“Back then, even before the resettlement, people were already facing serious poverty issues. To keep the population from migrating out of the village to search for better economic growth, I knew we had to develop the socio-economic conditions of Serdang. We agreed that the village needed more job opportunities and the answer to this was industrialisation based on small and medium industries,” he said.

Shoe factories had a great presence in Serdang, where during the early 1980s, 60 per cent of Malaysian shoe products were made there.

“I’m very happy with the achievement the township has made. Look at it today. Everyone comes here for food and it’s still booming after all these years.

“Seri Kembangan grew the fastest among the 452 Chinese new villages in Malaysia. Which other new village do you know has schools and shopping centres? It has a wholesale market, hospital, a college, a fire station and even a branch of the National Registration Department.” he said.

One recent issue that has caused unhappiness among the new villagers is the thorny issue of renewal of leaseholds. In light of recent policy changes, many households are struggling to renew their leases.

“Before 2008, it was simpler. If you apply for 60 years' renewal, you only need to pay RM0.50 per sq ft.

“If you apply for 99 years, then you need to pay RM2.50 per sq ft. “Now you need to apply for the leases based on the market price,” said Yap, adding that “some are even at RM60,000 per house.

“How can the villagers pay that much? It is ridiculous,” he said.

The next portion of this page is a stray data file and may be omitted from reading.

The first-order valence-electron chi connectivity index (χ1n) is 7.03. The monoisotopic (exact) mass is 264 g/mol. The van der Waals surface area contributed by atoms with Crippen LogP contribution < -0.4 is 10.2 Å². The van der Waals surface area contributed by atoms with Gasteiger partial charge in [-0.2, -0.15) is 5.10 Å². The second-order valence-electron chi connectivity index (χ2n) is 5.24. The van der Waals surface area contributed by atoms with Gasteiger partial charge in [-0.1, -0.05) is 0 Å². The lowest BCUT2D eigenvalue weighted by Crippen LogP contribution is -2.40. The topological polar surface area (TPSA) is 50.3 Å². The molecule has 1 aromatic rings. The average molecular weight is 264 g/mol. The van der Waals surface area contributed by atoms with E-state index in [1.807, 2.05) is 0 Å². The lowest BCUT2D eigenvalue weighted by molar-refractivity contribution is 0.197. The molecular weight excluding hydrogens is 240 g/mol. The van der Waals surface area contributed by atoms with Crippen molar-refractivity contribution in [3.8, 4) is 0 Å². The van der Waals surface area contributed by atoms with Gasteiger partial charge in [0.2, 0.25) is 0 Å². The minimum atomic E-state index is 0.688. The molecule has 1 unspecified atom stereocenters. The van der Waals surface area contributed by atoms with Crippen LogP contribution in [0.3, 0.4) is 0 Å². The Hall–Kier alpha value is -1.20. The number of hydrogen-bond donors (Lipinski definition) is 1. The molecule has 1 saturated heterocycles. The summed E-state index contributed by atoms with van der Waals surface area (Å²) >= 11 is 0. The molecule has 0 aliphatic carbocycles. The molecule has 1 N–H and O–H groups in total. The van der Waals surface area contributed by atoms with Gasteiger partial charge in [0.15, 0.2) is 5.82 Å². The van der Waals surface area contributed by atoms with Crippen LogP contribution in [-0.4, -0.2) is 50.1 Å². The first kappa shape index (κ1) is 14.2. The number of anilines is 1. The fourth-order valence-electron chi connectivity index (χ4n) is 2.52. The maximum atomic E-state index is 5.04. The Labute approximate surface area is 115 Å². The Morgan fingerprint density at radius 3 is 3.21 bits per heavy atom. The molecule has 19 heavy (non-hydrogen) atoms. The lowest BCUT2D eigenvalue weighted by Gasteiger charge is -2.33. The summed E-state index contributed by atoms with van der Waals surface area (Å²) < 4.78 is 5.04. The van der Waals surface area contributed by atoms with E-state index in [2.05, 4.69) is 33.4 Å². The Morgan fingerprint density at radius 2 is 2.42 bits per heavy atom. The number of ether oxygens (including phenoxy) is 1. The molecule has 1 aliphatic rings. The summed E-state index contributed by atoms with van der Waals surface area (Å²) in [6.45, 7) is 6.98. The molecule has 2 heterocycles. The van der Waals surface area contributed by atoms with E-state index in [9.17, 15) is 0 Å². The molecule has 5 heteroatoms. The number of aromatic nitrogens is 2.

Although Chinese new villages in the area have seen positive growth, Yap said people do not want to be reminded of its history.

“Those were very sad and unpleasant days which the Chinese had to go through. Moreover, there’s barely any identity of a Chinese new village left in Serdang. There used to be an old cinema but it’s been demolished, even the market that was the lifeline of the locals has been rebuilt.

“If you take a drive around the area, yes you may notice some old wooden houses but they are mostly dilapidated as the owners no longer live there and they don’t want to spend money to rebuild,” Yap said.

Universiti Kebangsaan Malaysia emeritus professor and historian Datuk Teo Kok Siong agrees with Yap that Chinese new villages should not be memorialised.

“The Malayan Chinese, in general, were believed by the British to support the Communists who were considered enemies of the state or enemies of the British.

“So that is how these Chinese new villages came about, and they were given the name as it was made up of 100 per cent Chinese settlers and the only non-Chinese were the policemen staying in the police quarters,” Teo told Malay Mail.

“To me, personally, it’s not a right move because for the 600 or so Chinese new villages, from the historical perspective it is full of negative memories.

“Their formation is already negative, as it was meant to confine citizens who were deemed not loyal to the country, so to speak," he explained, referring to the recent proposal to nominate some Chinese new villages in Selangor as a Unesco World Heritage site by Local Government Development Minister Nga Kor Ming.

“The Chinese in the new villages were contained and confined... so they could not speak Bahasa Malaysia at all,” he said.

Even today, Teo said after everything is over, they are still “very Chinese”.

“In the 1970s when I stayed in Jinjang... if you were to get lost and stopped to ask in Malay for directions, you would have to stay overnight there.

“For us to nominate such places which are so unrepresentative of a plural Malaysia is not a good idea,” he said.

Catherine Lu said Salak South New Village no longer looks like what it used to when she was a child and visited her grandmother there for Chinese New Year.

“There is no ‘heritage’ to be recognised so to speak as even my grandfather’s three houses have gone through renovations.

“A lot of the houses have been rented out to migrants. So before the minister says that he wants to turn the Chinese new villages into Unesco World Heritage sites, is he aware of these changes?” Lu asked.